If the Israelis hit Hezbollah in southern Lebanon, they'll use ground forced early and won't use cluster munitions:
Israel would use a lot fewer cluster munitions in any future war with Hezbollah than it did in their 2006 conflict, even though it would go into southern Lebanon earlier and harder, a senior Israeli military officer said on Monday.
And deeper, too, unless I miss my guess (quoting a 2010 post of mine):
I assume that any war will be a multi-division push north of the Litani that will take advantage of the fact that Hezbollah, after 2006, wrongly believes it can go toe-to-toe with Israeli troops and so will fight as light infantry rather than as insurgents. For a while, Israel will be able to really pound Hizbollah ground forces as the Israelis take over rocket-launch sites and armories with troops.
Further, I'd guess the Israelis will push rapidly into the Bekaa Valley as far as Baalbek to tear up Hezbollah's rear area to slow down rearmament after the war is over. Air strikes would take place north of that, if necessary, I'd guess.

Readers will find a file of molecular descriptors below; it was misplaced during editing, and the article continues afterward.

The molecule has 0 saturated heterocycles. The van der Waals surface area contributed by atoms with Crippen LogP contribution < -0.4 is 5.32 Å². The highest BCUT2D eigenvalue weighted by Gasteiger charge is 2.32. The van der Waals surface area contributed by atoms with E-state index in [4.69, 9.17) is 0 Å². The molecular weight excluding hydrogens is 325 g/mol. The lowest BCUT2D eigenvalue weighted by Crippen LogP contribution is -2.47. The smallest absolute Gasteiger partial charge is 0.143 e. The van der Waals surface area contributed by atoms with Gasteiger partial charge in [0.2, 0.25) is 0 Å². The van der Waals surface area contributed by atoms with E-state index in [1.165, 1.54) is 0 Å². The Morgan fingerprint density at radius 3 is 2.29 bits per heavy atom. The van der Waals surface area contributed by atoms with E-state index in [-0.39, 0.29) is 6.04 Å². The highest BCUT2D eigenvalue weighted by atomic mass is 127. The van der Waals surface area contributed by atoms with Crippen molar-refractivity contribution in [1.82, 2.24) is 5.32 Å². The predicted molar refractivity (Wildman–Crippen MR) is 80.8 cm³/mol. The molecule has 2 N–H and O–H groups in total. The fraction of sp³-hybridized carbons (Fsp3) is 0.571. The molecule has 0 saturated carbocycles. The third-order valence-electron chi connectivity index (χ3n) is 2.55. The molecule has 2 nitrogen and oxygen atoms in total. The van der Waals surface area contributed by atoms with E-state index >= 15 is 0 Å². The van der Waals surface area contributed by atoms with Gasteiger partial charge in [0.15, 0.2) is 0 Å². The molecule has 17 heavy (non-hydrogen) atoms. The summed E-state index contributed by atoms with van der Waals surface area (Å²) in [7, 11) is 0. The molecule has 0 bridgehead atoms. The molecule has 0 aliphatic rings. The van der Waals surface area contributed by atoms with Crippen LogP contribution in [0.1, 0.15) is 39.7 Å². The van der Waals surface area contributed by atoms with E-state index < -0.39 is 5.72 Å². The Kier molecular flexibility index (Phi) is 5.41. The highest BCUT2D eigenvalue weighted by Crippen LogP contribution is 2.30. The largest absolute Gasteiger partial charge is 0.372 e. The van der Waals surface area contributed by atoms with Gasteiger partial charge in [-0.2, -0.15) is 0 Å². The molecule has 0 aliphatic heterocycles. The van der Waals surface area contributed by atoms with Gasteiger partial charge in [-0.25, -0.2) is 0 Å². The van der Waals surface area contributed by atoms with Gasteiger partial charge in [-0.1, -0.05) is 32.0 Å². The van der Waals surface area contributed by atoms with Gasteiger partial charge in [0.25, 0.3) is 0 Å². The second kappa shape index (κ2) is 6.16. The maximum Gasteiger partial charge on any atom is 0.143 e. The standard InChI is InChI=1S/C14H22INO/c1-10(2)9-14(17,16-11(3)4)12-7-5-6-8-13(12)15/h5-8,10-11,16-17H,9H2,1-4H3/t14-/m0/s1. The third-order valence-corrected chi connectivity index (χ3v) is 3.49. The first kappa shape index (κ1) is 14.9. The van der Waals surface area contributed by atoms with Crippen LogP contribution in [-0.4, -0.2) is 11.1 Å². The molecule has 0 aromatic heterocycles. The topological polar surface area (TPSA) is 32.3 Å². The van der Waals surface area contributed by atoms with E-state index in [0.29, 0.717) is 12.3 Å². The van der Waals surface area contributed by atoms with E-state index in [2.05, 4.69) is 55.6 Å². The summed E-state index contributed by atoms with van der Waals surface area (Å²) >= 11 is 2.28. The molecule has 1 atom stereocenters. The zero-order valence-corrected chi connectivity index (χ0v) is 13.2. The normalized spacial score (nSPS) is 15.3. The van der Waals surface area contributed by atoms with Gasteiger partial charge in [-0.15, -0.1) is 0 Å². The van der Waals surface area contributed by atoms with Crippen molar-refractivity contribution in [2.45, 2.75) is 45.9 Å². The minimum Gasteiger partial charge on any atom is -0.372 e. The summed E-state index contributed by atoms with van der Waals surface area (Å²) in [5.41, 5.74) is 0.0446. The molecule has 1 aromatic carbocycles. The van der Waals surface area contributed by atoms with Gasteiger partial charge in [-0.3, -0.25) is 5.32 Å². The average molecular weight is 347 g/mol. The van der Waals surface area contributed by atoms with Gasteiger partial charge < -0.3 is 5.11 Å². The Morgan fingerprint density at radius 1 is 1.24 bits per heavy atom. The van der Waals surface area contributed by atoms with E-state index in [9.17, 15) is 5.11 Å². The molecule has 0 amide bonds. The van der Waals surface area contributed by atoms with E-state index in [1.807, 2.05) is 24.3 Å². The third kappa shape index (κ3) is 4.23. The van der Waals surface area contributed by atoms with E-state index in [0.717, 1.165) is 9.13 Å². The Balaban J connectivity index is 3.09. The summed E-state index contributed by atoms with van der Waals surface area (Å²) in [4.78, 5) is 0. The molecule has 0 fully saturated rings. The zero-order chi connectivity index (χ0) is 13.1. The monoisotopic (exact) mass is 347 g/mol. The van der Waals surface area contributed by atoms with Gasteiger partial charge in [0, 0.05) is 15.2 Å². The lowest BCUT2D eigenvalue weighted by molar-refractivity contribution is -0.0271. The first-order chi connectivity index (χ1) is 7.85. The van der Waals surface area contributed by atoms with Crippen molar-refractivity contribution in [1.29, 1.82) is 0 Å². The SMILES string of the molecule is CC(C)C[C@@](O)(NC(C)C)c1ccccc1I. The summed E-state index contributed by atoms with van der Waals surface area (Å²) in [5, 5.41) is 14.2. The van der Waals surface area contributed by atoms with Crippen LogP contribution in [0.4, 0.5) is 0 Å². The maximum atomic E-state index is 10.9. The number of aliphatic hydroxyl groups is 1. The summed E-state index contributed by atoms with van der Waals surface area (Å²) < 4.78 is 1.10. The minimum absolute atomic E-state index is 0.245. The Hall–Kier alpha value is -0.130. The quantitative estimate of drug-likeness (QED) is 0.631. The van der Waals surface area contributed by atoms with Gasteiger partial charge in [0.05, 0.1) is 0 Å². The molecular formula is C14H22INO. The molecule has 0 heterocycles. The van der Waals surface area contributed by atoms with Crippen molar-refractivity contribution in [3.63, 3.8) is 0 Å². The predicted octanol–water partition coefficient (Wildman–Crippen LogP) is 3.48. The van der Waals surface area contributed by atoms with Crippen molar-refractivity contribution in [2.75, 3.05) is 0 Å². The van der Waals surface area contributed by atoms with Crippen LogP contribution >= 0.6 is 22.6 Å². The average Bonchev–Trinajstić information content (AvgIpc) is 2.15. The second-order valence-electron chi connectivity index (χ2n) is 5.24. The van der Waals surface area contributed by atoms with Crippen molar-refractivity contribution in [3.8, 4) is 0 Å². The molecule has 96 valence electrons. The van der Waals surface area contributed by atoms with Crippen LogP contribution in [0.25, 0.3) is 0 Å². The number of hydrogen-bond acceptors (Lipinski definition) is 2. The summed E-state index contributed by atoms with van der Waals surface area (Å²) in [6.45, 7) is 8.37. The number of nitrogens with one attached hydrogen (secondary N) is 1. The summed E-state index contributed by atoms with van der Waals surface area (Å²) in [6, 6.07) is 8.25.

Going deeper would provide a practical reason for declining to use cluster munitions against Hezbollah:
We no longer really need them. Precision weapons mean a single warhead can take out targets that previously needed the larger impact area for less-accurate warheads.
And the dud rate--essentially creating a thin mine field--made it a problem for our forces advancing into an area that we hit with cluster munitions (mostly our multiple rocket launchers).
If Israeli mechanized forces expect to drive north early, hard, and deep, they won't want their own mine fields slowing them down.
Which leaves the question of a trigger for such a war in doubt. Would Hezbollah take a spear for the team if Iran asks them to fight Israel?
Is Israel's comment an attempt to influence Hezbollah to say "no" to Iran?